“Nowhere. Never mind.”

  I didn’t like how he just dropped the subject, because although I was wary, I was also curious. I wanted to know what all these cryptic conversations were about, and why he was having them with me of all people. However, if I’d learned anything about Stu so far, it was that there was no point pushing him to explain himself when he didn’t want to.

  “Okay, well, come on. Let’s go inside and I’ll introduce you to my dad.”

  Now he wore a cheeky grin. “Do I get to check out your old room, too?”

  I pointed a stern finger in his direction. “No. Definitely not.”

  We stepped through the gate, past my mum’s hydrangeas and to the front door where I knocked twice. When Dad appeared, he wore his favourite grey jumper, and his brown eyes shone as he smiled and welcome us inside.

  “You must be Stu,” he said, his voice friendly, excited even. Dad always loved the prospect of a new protégé. “I have to say, it’s been years since I’ve come across a student who managed to complete that equation after the first try. You have no idea how thrilled I am for the chance to tutor you.”

  “Well, it’s uh, it’s nice to meet you, Mr Anderson,” said Stu, his posture a little stiff and his words awkward. He obviously wasn’t used to professor types like my dad.

  “Please, call me Jim,” Dad said, leading Stu into his study.

  “I’ll leave you two to get to work,” I called after them. “I’m going to go say hi to Mum.”

  “Yes, of course. Are you staying for dinner?” Dad asked.

  “I wouldn’t miss it,” I told him fondly.

  After a cup of tea and a catch up with Mum, I left her to finish preparing dinner and oddly enough, went to have a look around my old bedroom. It must’ve been Stu’s mentioning it that put the idea in my head. The space was mostly used for storage now. An old exercise bike sat abandoned in the corner. Dad had bought it a few years ago but stopped using it after less than a month. There were also a few boxes of wool that belonged to Mum. Whenever anyone she knew was having a baby, she always knitted something for the newborn—mittens and socks and such.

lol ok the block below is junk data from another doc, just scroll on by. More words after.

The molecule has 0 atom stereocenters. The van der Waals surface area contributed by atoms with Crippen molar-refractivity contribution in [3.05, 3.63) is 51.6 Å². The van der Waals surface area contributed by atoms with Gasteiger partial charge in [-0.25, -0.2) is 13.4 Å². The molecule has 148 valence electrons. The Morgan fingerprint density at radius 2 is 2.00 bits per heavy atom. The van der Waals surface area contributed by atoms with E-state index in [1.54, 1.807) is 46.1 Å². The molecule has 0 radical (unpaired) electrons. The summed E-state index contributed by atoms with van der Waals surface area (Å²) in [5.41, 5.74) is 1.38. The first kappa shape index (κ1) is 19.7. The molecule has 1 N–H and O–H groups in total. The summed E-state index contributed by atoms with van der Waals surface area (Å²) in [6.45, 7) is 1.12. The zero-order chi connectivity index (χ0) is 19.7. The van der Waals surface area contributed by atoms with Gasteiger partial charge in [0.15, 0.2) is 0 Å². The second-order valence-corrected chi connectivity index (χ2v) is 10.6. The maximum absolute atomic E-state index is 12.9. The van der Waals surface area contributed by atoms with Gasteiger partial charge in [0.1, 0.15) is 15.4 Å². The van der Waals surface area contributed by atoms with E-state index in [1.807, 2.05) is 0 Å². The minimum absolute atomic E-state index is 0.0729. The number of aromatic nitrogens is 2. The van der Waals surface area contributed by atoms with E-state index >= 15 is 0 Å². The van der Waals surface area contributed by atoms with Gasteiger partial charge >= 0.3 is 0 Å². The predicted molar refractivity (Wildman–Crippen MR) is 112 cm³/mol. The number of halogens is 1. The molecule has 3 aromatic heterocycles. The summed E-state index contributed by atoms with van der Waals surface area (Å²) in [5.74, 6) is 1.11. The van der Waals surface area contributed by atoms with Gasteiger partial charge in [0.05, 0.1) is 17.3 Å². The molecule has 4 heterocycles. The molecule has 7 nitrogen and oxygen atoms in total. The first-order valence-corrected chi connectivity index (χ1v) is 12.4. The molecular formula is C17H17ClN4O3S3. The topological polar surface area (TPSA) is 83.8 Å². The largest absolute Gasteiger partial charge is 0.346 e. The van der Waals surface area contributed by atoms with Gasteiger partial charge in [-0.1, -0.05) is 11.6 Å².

I sat down on the bed, remembering my teen years when I’d first met Mark and we’d fallen head over heels for one another. I’d lost my virginity on this bed, spent countless nights in his arms while my parents slept just down the hallway, completely oblivious to my overnight guest. Life was so much simpler back then.

  I was startled out of the memory when someone knocked lightly on the door. Turning around, Stu stood in the doorway, his hand braced against the wood.

  “Oh, hey,” I said, my voice breathy. “How did the tutoring session go?”

  He lifted a shoulder, the gesture noncommittal. “Good.”

  “Just good?” I asked, seeing a light in his eyes that hadn’t been there before. He was excited but trying to hide it.

  Stu shot me a look. “Fine. It was better than good. You were right. I’ve learned more from your dad in the last hour than I have on my own in thirty years.”

  I smiled, delighted. “I’d say that’s a success, then.”

  “Yes, Andrea, it’s a success,” said Stu, stepping into the room and approaching the bed. I shifted back a little, my thoughts going fuzzy the closer he got. We were in a bedroom, a bedroom full of memories. It felt too much. Too private. The pores on my forearms drew tight.

  “I bet you were a real bookworm as a teenager,” said Stu, running his finger along the shelf that held my old collection. He came to stand before me and I glanced up.

  “What makes you say that?”

  “You know stuff.”

  I let out a chuckle at his comment. “Very true. I do know a lot of stuff.”

  “Is that why you decided to become a teacher?” he asked, slicing his teeth over his lower lip as he studied me. I felt conscious of every inch of my skin, the air thickening between us.

  “No, actually, believe it or not, when I first graduated from university I had every intention of going into marketing. I got an internship, did it for six months, and decided it wasn’t for me. So, I enrolled in a teacher training course and never looked back.”

  Stu’s brows drew together. “I bet if you’d stuck with marketing you’d be on a much better salary.”

  I shrugged. “Probably, but it had no soul. I find teaching far more rewarding. I get to make a real change in people’s lives, instead of spending my days trying to figure out ways to make them buy more stuff they don’t need.”

  Stu chuckled. “Yeah but, maybe that way you wouldn’t be living in a crapshack basement flat. There’s an upside to everything.”